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OSU hasn’t forgotten loss to MSU

The Associated Press

A year after a stunning 28-24 loss to Michigan State, the Buckeyes are still smarting as they prepare for the rematch with the Spartans Saturday in East Lansing, Mich.

Tuesday, November 02, 1999

A year after a stunning 28-24 loss to Michigan State, the Buckeyes are still smarting as they prepare for the rematch with the Spartans Saturday in East Lansing, Mich.

”There’s definitely a big chip on my shoulder,” linebacker Na’il Diggs said. ”We had probably the best team in the country in my opinion and others, that lost to an OK team. That’s definitely hard to grasp.

”To know that you were going to have an undefeated season or you should have had an undefeated season, you had the talent, you had the momentum, you had the rankings and then … kaboom, it’s gone. That’s a pretty tough lot to swallow.”

No team had come within 17 points of the Buckeyes, who had owned the No. 1 spot in the rankings and the Bowl Championship Series throughout the season. They were favored by 17 1/2 points against Michigan State and built a 24-9 second-half lead at home before 93,595 friendly faces.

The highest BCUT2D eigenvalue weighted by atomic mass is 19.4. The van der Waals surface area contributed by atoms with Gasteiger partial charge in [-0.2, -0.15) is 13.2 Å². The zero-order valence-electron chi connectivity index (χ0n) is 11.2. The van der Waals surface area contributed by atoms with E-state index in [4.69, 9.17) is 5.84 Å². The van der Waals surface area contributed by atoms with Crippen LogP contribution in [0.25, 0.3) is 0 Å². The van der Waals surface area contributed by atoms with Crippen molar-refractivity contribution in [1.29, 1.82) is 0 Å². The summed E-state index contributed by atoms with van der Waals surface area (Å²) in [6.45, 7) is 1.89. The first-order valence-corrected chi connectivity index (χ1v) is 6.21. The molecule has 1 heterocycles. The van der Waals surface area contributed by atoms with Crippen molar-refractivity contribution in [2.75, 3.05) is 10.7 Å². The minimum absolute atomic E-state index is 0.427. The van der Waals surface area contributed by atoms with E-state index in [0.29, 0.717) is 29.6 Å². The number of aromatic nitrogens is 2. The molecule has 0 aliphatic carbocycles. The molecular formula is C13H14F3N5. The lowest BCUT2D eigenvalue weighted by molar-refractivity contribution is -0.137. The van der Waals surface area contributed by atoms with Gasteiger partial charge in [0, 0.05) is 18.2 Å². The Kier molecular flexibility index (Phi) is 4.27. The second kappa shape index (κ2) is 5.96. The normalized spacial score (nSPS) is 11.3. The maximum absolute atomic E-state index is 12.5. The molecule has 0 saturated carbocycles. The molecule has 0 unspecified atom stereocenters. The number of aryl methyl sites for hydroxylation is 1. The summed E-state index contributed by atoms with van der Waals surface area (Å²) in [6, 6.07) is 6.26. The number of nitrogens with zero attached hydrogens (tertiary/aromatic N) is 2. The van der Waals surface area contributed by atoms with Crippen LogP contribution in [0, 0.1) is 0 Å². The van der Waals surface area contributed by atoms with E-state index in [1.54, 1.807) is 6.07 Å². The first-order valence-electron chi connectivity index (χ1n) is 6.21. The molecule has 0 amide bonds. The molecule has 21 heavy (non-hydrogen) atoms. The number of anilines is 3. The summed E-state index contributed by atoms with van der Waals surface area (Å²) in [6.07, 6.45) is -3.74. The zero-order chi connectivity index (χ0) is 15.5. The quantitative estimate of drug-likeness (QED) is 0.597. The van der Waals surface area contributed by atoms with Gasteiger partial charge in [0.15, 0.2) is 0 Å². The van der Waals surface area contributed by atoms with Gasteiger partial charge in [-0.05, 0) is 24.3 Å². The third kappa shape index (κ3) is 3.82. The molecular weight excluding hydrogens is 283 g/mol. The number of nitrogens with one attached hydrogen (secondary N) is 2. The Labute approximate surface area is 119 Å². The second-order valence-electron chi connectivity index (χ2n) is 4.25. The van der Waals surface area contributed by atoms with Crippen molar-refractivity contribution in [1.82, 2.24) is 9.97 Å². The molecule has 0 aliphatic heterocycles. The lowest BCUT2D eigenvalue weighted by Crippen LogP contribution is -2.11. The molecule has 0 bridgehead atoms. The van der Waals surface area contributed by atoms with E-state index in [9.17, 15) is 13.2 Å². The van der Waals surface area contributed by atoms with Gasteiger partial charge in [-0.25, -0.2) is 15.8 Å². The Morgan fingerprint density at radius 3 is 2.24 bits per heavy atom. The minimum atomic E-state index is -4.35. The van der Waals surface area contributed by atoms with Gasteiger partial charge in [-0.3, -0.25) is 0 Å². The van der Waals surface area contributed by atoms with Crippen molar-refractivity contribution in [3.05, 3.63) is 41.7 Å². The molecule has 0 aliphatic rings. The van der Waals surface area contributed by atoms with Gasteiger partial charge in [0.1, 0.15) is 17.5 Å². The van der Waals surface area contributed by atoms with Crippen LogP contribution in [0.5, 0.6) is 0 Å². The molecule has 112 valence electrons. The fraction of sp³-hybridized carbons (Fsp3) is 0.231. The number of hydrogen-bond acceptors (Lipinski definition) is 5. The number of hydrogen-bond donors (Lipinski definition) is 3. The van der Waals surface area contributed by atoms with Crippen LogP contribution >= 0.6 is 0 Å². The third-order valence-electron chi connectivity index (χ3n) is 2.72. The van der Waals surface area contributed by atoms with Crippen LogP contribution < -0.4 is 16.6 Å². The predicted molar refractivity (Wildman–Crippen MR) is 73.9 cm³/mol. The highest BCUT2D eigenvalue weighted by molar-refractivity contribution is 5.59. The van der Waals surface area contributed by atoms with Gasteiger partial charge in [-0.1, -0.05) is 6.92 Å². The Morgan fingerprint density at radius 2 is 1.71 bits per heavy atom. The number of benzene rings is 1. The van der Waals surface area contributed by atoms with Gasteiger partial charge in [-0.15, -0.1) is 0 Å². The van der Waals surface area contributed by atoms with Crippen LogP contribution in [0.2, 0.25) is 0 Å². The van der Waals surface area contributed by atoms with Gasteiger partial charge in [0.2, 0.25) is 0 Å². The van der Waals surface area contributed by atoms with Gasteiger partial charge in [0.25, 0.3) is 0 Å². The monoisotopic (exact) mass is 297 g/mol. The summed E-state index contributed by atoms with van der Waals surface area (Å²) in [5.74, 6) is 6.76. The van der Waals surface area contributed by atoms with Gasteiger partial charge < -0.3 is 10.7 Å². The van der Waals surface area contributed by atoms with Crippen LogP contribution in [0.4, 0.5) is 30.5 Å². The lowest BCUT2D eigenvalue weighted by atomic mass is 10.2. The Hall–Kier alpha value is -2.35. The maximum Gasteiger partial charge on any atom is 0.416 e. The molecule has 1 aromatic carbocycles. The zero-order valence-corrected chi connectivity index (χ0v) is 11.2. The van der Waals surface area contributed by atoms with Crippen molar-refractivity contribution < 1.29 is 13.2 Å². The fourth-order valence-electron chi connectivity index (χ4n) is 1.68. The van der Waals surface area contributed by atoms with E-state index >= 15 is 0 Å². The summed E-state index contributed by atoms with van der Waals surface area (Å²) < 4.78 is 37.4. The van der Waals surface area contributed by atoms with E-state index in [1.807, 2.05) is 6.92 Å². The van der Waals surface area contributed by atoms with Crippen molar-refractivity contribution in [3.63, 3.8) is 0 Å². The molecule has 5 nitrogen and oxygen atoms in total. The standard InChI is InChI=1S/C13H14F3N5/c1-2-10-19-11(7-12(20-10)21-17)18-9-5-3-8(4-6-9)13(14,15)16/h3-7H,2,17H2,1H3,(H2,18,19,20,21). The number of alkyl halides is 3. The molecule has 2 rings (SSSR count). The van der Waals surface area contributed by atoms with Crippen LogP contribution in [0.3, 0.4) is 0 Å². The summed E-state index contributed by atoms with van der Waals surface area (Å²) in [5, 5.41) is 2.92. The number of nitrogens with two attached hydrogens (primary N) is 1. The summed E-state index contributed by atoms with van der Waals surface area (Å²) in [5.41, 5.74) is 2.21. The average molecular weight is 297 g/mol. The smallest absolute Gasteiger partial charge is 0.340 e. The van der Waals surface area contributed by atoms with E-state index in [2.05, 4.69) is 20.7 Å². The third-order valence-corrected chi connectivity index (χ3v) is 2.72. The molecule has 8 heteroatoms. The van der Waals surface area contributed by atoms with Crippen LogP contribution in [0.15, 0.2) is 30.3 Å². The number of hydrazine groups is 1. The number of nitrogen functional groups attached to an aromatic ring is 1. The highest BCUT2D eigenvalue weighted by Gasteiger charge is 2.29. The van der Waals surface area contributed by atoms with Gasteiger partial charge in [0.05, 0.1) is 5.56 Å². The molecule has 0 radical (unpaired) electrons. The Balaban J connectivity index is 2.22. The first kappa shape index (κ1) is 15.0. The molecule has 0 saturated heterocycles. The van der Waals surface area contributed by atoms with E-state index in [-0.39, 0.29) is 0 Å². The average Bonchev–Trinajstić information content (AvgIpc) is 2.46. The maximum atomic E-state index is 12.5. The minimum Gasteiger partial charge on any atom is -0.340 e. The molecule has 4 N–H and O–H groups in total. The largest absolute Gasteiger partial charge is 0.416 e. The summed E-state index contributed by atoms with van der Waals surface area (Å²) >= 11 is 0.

But then the underachieving Spartans – who would go 6-6 and wouldn’t make it to a bowl game – ran off 19 points in a row. They also withstood four Ohio State passes from the Spartan 15 in the waning seconds.

Quarterback Steve Bellisari called the upset ”hokey.” After consulting with members of Ohio State’s sports information office, he told reporters he didn’t mean to imply that the Spartans were lucky.

”It was a devastating defeat,” Cooper said. ”I’ve had some tough losses other places I’ve coached and certainly we’ve had some devastating losses since I’ve been here. That would rank up there near the top.”

The Buckeyes – led by stars and high draft picks David Boston, Andy Katzenmoyer, Joe Germaine and Antoine Winfield – won their last two regular-season games then pounded Texas A&M in the Sugar Bowl to finish an 11-1 season as the No. 2 team in the polls.

Cooper said he watched the national championship game between Tennessee and Florida State in the Fiesta Bowl and came to a haunting conclusion.

”I thought we could have beaten either one of them,” he said.

A lot has changed in the last year. Most of Ohio State’s stars have moved on to the NFL. The Buckeyes (6-3, 3-2 Big Ten) foundered for most of the year but have won their last two games.

Meanwhile, Michigan State (6-2, 3-2) won its first six games and was ranked as high as fifth in the nation before losing its last two starts by lopsided scores.

So the teams arrive at Saturday’s game by divergent routes, just like 1998.

”It’s definitely fuel for the fire. They beat us last year in a situation where we needed to win,” Bellisari said. ”It’s almost kind of the same situation in my mind. We still need to win this ballgame regardless of whether we’re ranked 19th or No. 1 in the country.”

Fullback Matt Keller said both teams have a lot at stake.

”We know that they’re kind of on a slide right now and we really haven’t shown that we can go out and prove ourselves every week,” he said.